Any boy now can compete in Connecticut girls sports so transgendered don’t feel invalidated

 

Boys are competing in girls’ track and field events in Connecticut, at the direction of the Connecticut Interscholastic Athletic Conference, so that transgender students don’t feel invalidated.

So starts the story. I have been paying attention the past months to some degree as this has unwound, believing at any moment rational heads would prevail, the women’s movement would express outrage and all would be right again. But check this sentence again. Any boy now regardless can compete so that “transgender students don’t feel invalidated.”

Just how did it come to pass that a handful of so-called transgendered students came to devastate women’s sports and why?

We already know the Olympics have embraced the transgendered:

Olympics Will Allow Transgender Competitors for 2018 Winter Games

But back to the plight of the Connecticut girls:

They are often winning, (boys) and the girls are afraid to publicly object for fear of “retaliation,” according to Selina Soule, one of the female competitors.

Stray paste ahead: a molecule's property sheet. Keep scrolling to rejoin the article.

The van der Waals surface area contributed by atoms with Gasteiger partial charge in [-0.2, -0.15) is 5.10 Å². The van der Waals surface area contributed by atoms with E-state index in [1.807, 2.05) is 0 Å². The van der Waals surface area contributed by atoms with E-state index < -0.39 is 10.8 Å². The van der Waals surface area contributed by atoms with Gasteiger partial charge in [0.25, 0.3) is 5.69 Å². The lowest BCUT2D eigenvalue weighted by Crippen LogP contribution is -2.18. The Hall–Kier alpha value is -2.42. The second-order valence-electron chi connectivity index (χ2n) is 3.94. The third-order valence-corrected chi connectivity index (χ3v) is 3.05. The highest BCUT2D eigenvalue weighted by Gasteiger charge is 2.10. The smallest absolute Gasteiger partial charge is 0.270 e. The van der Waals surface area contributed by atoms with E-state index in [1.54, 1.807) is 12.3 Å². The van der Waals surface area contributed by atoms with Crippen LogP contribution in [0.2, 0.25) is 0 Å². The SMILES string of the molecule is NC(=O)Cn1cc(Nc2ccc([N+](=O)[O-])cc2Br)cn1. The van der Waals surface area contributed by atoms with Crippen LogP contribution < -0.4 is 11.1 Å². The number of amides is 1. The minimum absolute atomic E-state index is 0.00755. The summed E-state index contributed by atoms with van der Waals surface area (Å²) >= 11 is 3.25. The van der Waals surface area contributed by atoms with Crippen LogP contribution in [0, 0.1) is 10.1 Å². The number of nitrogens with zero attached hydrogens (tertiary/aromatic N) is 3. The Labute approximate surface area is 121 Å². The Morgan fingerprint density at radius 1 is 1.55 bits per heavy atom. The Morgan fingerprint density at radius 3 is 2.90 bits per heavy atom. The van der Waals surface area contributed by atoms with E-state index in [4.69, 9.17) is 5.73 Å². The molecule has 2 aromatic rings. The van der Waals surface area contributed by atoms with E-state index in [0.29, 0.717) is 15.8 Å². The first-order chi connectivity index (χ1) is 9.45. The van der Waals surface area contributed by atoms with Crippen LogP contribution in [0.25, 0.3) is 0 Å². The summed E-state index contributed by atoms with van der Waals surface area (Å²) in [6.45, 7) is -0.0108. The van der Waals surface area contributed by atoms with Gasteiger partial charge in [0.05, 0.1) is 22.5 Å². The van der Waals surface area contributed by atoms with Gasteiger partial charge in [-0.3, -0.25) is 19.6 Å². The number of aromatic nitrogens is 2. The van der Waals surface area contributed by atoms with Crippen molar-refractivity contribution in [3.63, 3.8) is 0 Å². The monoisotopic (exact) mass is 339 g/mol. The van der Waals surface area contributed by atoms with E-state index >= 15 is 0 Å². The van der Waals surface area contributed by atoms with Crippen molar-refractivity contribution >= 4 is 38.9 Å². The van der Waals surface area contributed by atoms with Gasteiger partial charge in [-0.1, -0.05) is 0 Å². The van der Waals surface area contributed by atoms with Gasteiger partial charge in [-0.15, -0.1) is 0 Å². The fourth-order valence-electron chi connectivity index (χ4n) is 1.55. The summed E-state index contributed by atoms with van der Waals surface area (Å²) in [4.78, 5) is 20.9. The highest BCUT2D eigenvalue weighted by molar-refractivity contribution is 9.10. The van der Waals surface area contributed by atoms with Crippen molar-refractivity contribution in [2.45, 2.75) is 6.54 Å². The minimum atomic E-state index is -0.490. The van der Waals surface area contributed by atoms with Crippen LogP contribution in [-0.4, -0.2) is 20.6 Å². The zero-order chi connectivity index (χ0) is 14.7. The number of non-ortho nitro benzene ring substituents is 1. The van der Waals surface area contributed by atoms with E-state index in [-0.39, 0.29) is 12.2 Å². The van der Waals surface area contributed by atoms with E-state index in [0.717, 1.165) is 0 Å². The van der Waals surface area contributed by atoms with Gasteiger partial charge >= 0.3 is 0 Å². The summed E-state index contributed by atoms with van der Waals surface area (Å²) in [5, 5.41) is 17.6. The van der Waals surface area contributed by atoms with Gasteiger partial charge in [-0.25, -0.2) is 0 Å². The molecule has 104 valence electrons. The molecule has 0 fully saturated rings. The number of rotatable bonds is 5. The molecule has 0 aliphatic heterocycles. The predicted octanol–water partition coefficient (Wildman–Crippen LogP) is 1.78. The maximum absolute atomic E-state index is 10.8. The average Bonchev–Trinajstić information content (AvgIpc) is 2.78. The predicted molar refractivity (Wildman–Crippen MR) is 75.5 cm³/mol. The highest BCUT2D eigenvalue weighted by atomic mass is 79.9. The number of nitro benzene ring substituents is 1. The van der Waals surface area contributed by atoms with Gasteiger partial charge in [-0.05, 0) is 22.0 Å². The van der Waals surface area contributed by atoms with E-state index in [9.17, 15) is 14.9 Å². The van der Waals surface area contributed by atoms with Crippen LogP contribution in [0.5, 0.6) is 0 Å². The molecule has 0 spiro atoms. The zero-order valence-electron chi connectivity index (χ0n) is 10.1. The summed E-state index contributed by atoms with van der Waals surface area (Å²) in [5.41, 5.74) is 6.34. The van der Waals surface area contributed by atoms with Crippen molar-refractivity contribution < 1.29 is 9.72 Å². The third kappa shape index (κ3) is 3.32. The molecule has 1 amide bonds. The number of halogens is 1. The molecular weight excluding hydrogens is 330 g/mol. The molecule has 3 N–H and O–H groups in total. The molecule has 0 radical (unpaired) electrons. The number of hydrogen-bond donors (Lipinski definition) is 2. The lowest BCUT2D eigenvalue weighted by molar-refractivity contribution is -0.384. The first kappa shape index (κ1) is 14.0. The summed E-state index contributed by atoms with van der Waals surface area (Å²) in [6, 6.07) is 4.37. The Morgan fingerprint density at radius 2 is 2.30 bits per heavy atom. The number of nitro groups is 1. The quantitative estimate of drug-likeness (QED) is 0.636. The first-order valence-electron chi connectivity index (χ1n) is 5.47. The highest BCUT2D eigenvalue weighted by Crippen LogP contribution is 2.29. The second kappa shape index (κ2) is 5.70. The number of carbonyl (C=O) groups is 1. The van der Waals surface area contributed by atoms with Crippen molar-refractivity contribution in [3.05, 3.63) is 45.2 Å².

That’s why Soule and two of her unnamed female peers are asking the U.S. Department of Education to investigate CIAC for Title IX violations.

They contend CIAC’s new policy allows “boys who are male in every biological and physiological respect—including unaltered male hormone levels and musculature—to compete in girls’ athletic competitions if they claim a female gender identity,” according to the Title IX complaint filed on their behalf by the Alliance Defending Freedom.

 

Terry Miller and Andraya Yearwood swept the competition at the State Championships for girls track and field, but their wins are not sitting well with everyone.

Yearwood and Miller have also “taken more than 40 opportunities to participate in higher level competitions from female track athletes in the 2017, 2018, and 2019 seasons alone.”

 

Soule shared her frustration with The Daily Signal in May. Two biologically male competitors took the spots ahead of her in the 55-meter dash, preventing her from competing in the New England regionals in front of college coaches.

“Everyone is afraid of retaliation from the media, from the kids around their school, from other athletes, coaches, schools, administrators,” said Soule, who alleges official retaliation against her for speaking out in the complaint.

“They don’t want to drag attention [sic] to themselves, and they don’t want to be seen as a target for potential bullying and threats,” she said. Read more

I can hardly wait for the first court fight where some Obama Judge will rule for the boys, an injunction will be issued, and our society will continue its slide into the abyss of insanity.

Other than that, all is well in the swamp.

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